Cedars-Sinai Blog

Brainworks Program Lets LA Students Be Neurosurgeons for a Day

How do you cultivate interest in medicine and science? Start young, says Dr. Keith Black, who created the Brainworks program at Cedars-Sinai.


"Brainworks came about because we wanted to expose as many young minds as we could to how exciting science is."


Now in its 19th year, the program exposes junior high school students to careers and opportunities in neuroscience. Black hopes the program can spark scientific interest in students who might not otherwise think a career in science is possible for them.

"Brainworks came about because we wanted to expose as many young minds as we could to how exciting science is—and especially how fascinating the brain is," said Black.

This week, 150 students from 5 Los Angeles schools visited Cedars-Sinai to participate in hands-on, interactive activities with Cedars-Sinai physicians and staff. The seventh- and eighth-graders were chosen by teachers to attend Brainworks based on their interest and achievement in science.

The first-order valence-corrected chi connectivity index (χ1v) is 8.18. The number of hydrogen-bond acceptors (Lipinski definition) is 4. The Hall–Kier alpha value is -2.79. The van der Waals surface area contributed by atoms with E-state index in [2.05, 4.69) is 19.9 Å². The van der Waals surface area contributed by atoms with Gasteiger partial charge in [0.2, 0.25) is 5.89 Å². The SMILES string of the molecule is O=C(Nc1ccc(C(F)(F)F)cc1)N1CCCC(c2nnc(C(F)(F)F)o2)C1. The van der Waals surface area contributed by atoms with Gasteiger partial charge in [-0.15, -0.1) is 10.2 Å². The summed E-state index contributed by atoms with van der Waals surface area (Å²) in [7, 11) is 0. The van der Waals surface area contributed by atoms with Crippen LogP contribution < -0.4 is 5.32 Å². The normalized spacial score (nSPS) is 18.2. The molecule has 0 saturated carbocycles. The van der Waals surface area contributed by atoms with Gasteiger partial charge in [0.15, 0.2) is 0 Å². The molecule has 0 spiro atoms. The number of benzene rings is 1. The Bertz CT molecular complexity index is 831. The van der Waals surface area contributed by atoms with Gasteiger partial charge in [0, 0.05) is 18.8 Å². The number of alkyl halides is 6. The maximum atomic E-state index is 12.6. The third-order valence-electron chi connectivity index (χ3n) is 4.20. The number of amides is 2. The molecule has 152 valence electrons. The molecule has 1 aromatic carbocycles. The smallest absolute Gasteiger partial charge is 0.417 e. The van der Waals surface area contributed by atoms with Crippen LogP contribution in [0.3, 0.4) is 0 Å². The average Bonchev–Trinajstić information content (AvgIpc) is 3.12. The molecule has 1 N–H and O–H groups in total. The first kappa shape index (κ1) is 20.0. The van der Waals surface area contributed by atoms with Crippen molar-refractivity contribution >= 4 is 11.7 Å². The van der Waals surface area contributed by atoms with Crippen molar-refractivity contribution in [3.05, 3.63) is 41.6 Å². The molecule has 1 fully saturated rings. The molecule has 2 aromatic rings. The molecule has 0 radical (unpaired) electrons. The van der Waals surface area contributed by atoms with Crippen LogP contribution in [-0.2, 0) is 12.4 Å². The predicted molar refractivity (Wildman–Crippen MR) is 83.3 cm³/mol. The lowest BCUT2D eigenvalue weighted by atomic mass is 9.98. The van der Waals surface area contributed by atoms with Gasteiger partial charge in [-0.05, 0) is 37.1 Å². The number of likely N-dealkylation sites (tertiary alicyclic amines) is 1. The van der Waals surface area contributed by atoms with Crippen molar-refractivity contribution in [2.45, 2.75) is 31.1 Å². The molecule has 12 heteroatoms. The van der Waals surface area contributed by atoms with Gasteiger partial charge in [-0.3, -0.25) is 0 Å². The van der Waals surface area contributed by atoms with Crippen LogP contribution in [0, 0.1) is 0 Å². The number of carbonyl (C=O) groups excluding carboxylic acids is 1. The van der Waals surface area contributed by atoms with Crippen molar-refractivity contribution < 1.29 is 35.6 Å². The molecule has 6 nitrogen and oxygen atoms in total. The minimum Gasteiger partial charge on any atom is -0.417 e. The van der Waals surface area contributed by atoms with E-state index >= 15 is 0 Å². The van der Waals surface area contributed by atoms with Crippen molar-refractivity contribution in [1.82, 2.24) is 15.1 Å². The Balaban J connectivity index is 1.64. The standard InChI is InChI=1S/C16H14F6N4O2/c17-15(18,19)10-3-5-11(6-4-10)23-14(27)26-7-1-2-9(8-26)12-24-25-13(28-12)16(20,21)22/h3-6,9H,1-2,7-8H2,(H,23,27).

The students practiced real-life surgical skills using a GPS-like device to see inside a simulated brain; got a lesson on the importance of nutrition and how it affects the brain; and learned about career options in medicine.

"These kids have never thought about being a doctor, so this is amazing," said Cathedral High School teacher Dao Truong. "They can see what's out there, what they can be if they want to."

Since the program began, many students have gone on to pursue careers in medicine.

"I want to go into surgical oncology one day," said past participant Avila, 14. "I realized I want to help others through science and medicine."

And Dr. Black’s favorite part of the program? "I really love seeing the excitement on the kids' faces," he said.